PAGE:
if Somers’ overcharge theory were correct, then Apple’s music prices from 2004 to 2008 were supracompetitive as a result of software updates that excluded competition, and the emergence of a large seller such as Amazon would have caused iTS [iTunes] music prices to fall. But Somers alleges no such price reduction. Somers’ overcharge theory is thus implausible in the face of contradictory market facts alleged in her complaint. As Somers herself acknowledges, under basic economic principles, increased competition—as Apple encountered in 2008 with the entrance of Amazon—generally lowers prices.

(Id. at 20.)  “The fact that Apple continuously charged the same price for its music irrespective of the absence or presence of a competitor renders implausible Somers’ conclusory assertion that Apple’s software updates affected music prices.”  (Id. at 21.)

The Ninth Circuit agreed that price “is only one possible indicator in assessing competitive markets.  Monopoly power may be evaluated by other factors, such as barriers to entry or structural evidence of a monopolized market.”  (Id. at 21.)  “But if Apple did not charge inflated prices for its music, then this fact contradicts Somers’ overcharge theory, and there would be no basis for damages in the first place.”  (Id.)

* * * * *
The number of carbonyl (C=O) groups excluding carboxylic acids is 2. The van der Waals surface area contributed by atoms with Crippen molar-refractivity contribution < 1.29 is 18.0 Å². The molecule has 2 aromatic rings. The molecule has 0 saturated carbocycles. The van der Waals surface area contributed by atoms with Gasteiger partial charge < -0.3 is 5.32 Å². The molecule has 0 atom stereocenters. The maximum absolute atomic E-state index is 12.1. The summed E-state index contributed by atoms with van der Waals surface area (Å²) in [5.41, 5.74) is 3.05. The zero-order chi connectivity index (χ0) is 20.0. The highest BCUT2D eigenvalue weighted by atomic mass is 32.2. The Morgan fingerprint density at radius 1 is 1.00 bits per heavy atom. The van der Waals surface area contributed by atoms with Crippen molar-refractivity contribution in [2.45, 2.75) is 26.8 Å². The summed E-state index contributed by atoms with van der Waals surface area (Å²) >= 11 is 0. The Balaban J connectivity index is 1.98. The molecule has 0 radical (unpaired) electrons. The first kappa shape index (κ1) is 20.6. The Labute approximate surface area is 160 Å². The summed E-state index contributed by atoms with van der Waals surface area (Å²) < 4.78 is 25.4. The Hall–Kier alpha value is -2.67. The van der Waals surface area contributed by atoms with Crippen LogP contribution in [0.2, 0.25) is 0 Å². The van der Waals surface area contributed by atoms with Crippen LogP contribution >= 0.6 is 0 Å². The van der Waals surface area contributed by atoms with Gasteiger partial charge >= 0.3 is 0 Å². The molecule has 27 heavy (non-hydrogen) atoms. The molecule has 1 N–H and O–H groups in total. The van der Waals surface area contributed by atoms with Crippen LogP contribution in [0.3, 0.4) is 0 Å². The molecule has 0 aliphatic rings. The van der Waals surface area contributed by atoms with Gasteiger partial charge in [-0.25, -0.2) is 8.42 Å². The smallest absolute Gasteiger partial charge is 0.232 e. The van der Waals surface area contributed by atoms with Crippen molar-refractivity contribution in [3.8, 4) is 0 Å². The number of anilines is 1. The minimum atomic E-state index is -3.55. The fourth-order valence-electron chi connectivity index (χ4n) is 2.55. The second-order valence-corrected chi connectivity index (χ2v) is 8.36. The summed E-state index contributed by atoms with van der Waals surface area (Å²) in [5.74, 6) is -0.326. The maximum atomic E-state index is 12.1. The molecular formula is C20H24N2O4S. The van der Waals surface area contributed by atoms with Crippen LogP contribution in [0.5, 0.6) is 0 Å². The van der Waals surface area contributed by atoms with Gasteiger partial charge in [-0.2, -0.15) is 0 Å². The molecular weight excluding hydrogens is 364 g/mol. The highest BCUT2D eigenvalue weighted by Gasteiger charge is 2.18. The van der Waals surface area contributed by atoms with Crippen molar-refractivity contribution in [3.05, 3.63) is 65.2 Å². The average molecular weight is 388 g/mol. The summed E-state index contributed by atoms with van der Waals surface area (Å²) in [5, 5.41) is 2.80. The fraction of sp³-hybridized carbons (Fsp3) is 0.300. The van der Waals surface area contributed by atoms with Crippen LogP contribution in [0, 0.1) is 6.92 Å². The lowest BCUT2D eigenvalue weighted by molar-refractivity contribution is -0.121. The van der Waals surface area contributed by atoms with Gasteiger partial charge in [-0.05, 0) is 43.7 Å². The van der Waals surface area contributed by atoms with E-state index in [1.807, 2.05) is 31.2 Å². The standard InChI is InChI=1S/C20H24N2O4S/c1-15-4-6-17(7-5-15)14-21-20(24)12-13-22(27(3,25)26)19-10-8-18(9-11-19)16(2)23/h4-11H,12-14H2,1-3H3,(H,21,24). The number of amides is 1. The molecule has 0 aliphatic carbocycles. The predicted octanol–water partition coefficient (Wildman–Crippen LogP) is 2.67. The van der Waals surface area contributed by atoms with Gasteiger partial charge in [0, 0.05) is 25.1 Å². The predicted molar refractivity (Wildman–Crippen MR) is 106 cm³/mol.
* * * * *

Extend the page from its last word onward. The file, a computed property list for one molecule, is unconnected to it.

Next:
While Somers suggested that it was conceivable that Apple’s music was not priced higher because of some other factor, such as superior product or greater efficiency, the court found that to state a plausible antitrust injury, a plaintiff must allege facts that rise beyond mere conceivability or possibility.  “We are only left to speculate on what factors could have permitted Apple to charge 99 cents continuously.”  (Id. at 22.)  Somers therefore failed to plead a plausible, non-speculative claim.

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Don’t Forget About State Fair Dealership Laws

Many states have “fair dealership laws.”  These laws can trigger special duties for suppliers or manufacturers and can support claims by dealers.

But it’s not always easy for a dealer to establish that one of these laws applies.  In a recent decision, the court dismissed a claim under the Wisconsin Fair Dealership Law.  See Stucchi USA, Inc. v. Hyquip, Inc., Case No. 09-CV-732 (E.D. Wis. Apr. 20, 2011).

This decision is also interesting in its dismissal of a breach of contract claim (alleged breach of an oral agreement to appoint a distributor as an exclusive distributor).  “Unfortunately for [the distributor], the June 18, 2009 termination did not constitute a breach of contract on the part of the Stucchi companies because the right to terminate at will was inherent in the nature of the contract, due to the contract’s indefinite duration.”  Distributors wanting to avoid the same fate will want to point to a definite term.